Mexborough & Swinton Times – Friday 13 March 1891
Local Government for Conisborough ?
Again and again we have urged upon the inhabitants of Conisborough the necessity of establishing a Local Board. The population of the township is growing very rapidly, and before twenty years have passed the people of this ancient village will probably exceed in numbers those of Mexborough.
Houses have sprung up as if by magic on the Denaby border, and when the now colliery at Cadeby is in working order the community which will by that time have established itself under the walls of the grey old fortalice which guards the Don will have become an important one. Of late years Conisborough has been steadily rising in importance. It has prospered in common with the other towns in the valleys of the Don or the Dearne.
Wath a few years back changed her mode of local government to a method more in accordance with the enlightened spirit of the times. Conisborough must do the same. The Doncaster authority has more than it can manage comfortably at the present time, and it would be a crowning mercy were Conisborough to decide to govern itself. There have been ominous whispers of late concerning brooks which in the summer mouths give forth noisome effluvia which poisons those of HER MAJESTY’S liege subjects who are compelled from force of circumstances to reside near them. The place is badly lighted, and none too well governed with regard to sanitary requirements.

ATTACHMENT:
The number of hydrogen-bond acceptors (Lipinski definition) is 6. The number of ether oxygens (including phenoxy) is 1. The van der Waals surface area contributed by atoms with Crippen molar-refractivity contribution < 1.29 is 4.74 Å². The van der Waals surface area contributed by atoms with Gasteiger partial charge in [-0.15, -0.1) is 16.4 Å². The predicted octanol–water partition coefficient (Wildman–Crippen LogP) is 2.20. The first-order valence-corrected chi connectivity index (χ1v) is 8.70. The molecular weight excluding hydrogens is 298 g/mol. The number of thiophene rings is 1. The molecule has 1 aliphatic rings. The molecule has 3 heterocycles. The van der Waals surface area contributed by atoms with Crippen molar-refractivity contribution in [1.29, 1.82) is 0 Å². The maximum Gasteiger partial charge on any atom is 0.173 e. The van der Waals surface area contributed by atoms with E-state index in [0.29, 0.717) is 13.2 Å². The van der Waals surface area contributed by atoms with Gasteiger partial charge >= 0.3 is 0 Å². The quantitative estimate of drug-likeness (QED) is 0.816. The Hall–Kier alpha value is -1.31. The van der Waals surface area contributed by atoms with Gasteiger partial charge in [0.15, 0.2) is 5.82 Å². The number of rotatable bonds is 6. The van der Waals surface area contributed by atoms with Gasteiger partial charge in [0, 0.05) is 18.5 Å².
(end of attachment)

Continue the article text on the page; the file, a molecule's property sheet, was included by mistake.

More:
Is it not time that the inhabitants bestirred themselves and decided to obtain a share of self government? A dozen local men selected by the inhabitants of the township would soon change the present aspect of affairs for the better. The brooks and streamlets which run gurgling from the heights around the village would not then carry the germs of disease into many a household, but would be made almost as pure as they were before man built cottages along their banks and allowed offensive deleterious matter to contaminate them.
There is a great future for Conisborough if there is any truth in the statement that to the east, west, south and north an unbroken field of splendid coal spreads away for miles. Some people have been heard to discount the statements made by one or two gentlemen who have made the study of geology their life work, but in the absence of evidence to the contrary we may be excused if we adopt a tone of optimism in this matter. Whatever may be the cape with regard to the minerals in the earth’s crust in and adjacent to Conisborough, the existence of almost inexhaustible stores of coal to the eastward is implicitly believed in by many scientific men. This being the case, and the facts being clearly established that one of the meet important colliery undertakings in England will soon be in working order, that a large number of miners will then be located in the township, and that the health of this increased population will require to be safeguarded, it becomes imperative on the ratepayers of the old royal burgh to shake off their lethargy and determine to do their best for the mass of humanity which will soon be located within their borders.
A Local Board is wanted in Conisborough, and before many weeks are over the movement will have taken a definite shape. Who is to lead the way ?